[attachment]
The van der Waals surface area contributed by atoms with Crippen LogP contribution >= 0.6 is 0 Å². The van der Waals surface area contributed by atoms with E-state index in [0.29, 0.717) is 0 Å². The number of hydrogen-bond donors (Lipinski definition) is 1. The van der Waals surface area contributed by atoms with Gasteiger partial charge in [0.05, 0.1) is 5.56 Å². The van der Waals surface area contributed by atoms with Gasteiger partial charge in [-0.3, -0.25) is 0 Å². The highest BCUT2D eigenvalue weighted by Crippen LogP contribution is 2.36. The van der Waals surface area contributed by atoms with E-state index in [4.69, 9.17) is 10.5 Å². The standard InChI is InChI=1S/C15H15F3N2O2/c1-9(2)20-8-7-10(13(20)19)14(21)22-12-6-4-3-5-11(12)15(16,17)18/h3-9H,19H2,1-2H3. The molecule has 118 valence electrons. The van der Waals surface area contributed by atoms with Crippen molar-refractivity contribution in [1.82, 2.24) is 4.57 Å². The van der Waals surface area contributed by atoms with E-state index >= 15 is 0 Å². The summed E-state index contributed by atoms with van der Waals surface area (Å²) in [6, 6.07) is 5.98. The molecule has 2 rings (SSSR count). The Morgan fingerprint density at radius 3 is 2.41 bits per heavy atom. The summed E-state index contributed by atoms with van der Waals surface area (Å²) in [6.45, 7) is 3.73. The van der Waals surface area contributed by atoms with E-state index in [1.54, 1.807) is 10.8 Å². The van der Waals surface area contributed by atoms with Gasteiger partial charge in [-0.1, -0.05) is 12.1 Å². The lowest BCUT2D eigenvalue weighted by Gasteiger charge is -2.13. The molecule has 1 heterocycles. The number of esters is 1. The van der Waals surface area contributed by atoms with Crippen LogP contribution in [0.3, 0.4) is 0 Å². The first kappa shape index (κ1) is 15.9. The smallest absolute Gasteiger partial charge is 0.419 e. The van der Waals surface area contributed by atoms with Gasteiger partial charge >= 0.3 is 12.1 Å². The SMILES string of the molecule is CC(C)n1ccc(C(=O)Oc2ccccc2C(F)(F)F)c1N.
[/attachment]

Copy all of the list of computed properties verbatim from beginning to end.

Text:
The van der Waals surface area contributed by atoms with Crippen LogP contribution >= 0.6 is 0 Å². The van der Waals surface area contributed by atoms with E-state index in [0.29, 0.717) is 0 Å². The number of hydrogen-bond donors (Lipinski definition) is 1. The van der Waals surface area contributed by atoms with Gasteiger partial charge in [0.05, 0.1) is 5.56 Å². The van der Waals surface area contributed by atoms with Gasteiger partial charge in [-0.3, -0.25) is 0 Å². The highest BCUT2D eigenvalue weighted by Crippen LogP contribution is 2.36. The van der Waals surface area contributed by atoms with E-state index in [4.69, 9.17) is 10.5 Å². The standard InChI is InChI=1S/C15H15F3N2O2/c1-9(2)20-8-7-10(13(20)19)14(21)22-12-6-4-3-5-11(12)15(16,17)18/h3-9H,19H2,1-2H3. The molecule has 118 valence electrons. The van der Waals surface area contributed by atoms with Crippen molar-refractivity contribution in [1.82, 2.24) is 4.57 Å². The van der Waals surface area contributed by atoms with E-state index >= 15 is 0 Å². The summed E-state index contributed by atoms with van der Waals surface area (Å²) in [6, 6.07) is 5.98. The molecule has 2 rings (SSSR count). The Morgan fingerprint density at radius 3 is 2.41 bits per heavy atom. The summed E-state index contributed by atoms with van der Waals surface area (Å²) in [6.45, 7) is 3.73. The van der Waals surface area contributed by atoms with E-state index in [1.54, 1.807) is 10.8 Å². The van der Waals surface area contributed by atoms with Gasteiger partial charge in [-0.1, -0.05) is 12.1 Å². The lowest BCUT2D eigenvalue weighted by Gasteiger charge is -2.13. The molecule has 1 heterocycles. The number of esters is 1. The van der Waals surface area contributed by atoms with Crippen LogP contribution in [0.3, 0.4) is 0 Å². The first kappa shape index (κ1) is 15.9. The smallest absolute Gasteiger partial charge is 0.419 e. The van der Waals surface area contributed by atoms with Gasteiger partial charge >= 0.3 is 12.1 Å². The SMILES string of the molecule is CC(C)n1ccc(C(=O)Oc2ccccc2C(F)(F)F)c1N.